Provision for income taxes



Profit attributable to common shareholders



Profit per common share



These statements are presented along with Notes to Accounts to explain every line of Item in detail or to add any relevant explanations.

Objectives of PL account 

The primary purpose of a Profit and Loss account is to check whether the business earns a profit or a loss for a given period. It is a crucial part of any financial statement; the figures depicted therein are used for calculating various ratios for analysis purposes. Investors, other stakeholders, etc., require this statement to consider their decision-making. Many reports for the management’s analytical study are prepared by taking this account as the base. Future strategies are framed based on the performance of the entity that is revealed through this statement.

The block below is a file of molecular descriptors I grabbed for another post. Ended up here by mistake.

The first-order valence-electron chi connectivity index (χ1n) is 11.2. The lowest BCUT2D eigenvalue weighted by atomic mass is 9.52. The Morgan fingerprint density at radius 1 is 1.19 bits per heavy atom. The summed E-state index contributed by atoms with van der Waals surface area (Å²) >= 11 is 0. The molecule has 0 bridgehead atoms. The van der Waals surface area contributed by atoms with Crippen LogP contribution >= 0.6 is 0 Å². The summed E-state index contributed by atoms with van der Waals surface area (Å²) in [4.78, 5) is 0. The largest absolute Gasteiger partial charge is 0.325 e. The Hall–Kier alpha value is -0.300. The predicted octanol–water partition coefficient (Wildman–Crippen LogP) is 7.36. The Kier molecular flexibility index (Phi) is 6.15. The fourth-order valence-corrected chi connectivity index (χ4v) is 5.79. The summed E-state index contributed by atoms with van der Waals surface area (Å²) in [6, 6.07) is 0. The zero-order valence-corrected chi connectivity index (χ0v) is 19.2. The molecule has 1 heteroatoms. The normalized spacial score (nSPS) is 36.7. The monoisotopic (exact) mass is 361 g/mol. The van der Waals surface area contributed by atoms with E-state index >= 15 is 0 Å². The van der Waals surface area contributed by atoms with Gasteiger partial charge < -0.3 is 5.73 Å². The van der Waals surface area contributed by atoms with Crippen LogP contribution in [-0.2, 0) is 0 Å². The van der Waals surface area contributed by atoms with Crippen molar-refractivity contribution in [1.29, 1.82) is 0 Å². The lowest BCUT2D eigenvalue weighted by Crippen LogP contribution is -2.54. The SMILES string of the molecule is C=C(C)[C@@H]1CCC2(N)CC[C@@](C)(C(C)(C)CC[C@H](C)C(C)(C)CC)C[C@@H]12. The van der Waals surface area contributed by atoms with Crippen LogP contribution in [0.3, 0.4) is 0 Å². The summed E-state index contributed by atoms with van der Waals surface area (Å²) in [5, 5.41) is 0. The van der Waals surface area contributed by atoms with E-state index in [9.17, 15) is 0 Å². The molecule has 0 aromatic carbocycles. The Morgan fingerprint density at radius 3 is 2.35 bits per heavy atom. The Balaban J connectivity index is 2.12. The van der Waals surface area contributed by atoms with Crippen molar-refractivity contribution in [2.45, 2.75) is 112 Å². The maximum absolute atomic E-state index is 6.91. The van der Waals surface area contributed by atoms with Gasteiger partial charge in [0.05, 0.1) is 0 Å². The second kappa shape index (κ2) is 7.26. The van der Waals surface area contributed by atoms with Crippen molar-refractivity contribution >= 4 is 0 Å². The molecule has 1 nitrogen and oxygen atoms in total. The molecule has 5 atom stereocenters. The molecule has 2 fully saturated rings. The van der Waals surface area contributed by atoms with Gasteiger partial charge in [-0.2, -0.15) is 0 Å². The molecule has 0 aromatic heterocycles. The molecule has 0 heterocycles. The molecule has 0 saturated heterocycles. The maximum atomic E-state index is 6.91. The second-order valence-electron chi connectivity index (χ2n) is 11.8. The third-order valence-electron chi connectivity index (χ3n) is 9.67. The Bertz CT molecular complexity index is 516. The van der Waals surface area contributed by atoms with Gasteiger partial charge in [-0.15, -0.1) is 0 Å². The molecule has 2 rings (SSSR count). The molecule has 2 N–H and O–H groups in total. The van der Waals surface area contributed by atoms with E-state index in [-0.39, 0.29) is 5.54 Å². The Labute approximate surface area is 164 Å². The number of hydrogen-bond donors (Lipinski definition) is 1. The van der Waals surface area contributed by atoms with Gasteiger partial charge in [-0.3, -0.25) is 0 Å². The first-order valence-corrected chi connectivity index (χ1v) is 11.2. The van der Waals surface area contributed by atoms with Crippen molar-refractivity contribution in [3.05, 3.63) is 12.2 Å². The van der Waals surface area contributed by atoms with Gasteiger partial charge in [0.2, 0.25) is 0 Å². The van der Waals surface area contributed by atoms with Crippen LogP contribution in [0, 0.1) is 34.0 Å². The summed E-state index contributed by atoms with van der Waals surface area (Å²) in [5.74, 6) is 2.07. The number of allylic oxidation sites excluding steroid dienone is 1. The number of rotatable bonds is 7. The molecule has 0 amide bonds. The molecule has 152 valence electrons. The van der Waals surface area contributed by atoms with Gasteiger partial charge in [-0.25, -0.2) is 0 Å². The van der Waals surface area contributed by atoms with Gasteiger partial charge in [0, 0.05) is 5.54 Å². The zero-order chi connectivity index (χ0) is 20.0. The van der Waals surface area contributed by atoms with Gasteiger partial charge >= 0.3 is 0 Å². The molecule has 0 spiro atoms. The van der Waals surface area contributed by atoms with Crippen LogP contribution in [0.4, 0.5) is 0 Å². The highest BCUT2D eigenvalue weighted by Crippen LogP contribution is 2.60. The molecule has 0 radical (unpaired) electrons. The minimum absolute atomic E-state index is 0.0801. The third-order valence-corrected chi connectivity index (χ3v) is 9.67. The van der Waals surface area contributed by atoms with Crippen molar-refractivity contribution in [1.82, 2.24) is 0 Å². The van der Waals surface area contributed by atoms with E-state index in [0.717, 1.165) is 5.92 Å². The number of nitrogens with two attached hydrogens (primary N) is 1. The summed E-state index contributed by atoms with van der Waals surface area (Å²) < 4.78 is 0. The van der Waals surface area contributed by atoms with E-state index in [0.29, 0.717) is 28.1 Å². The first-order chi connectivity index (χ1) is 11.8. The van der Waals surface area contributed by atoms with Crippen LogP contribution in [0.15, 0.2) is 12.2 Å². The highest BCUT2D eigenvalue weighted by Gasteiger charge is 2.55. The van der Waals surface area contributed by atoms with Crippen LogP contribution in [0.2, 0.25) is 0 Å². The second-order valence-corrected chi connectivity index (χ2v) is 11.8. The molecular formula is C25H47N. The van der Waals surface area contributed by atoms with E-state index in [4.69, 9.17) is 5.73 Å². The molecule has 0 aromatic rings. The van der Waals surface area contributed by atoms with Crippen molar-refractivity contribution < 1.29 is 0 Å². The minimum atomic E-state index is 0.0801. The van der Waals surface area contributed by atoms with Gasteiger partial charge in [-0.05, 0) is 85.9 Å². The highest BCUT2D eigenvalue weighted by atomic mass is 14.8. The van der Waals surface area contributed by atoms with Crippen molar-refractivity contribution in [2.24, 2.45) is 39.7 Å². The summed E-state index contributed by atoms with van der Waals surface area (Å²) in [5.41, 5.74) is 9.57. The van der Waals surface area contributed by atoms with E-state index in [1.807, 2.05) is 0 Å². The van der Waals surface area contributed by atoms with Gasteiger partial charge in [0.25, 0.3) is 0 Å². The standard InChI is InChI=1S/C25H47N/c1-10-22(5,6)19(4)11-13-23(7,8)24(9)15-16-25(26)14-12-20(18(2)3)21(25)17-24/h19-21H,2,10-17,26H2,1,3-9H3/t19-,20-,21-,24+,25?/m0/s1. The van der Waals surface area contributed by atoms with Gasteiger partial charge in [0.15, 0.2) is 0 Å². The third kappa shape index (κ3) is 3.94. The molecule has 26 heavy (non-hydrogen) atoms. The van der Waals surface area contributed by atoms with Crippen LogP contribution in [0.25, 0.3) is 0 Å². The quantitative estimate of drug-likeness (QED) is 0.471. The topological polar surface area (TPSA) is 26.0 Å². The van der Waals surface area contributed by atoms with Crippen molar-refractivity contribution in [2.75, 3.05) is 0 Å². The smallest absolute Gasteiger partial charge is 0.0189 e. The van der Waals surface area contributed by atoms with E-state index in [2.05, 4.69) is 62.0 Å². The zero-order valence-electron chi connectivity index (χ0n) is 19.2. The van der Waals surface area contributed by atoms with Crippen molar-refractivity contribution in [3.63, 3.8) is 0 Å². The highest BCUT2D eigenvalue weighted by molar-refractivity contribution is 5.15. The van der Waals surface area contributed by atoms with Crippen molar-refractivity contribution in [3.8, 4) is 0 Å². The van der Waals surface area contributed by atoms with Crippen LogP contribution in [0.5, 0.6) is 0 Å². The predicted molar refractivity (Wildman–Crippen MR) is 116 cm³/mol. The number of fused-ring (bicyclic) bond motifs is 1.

Advantages and Disadvantages of Income Statement

  • Advantages:
  • Assists in easy comparison of financial statements to make quick decisions.
  • It helps to track the cost centres and expenses related to the cost centres.
  • The accrual system of accounting helps relate data to specific periods and keep track of financial transactions periodically.
  • It makes it easy to extract data for various tax and statutory compliances and audit purposes.
  • Various accounting analyses like the operating leverage, Financial leverage, Operating margins, Interest coverage ratios, Earnings per share, diluted earnings per share, etc., can be calculated.
  • Disadvantages
  • It is a time-consuming process.
  • It includes cash and non-cash expenses. Hence, a Cash Flow statement and a Fund Flow Statement are to be studied simultaneously to better picture the entity profitability.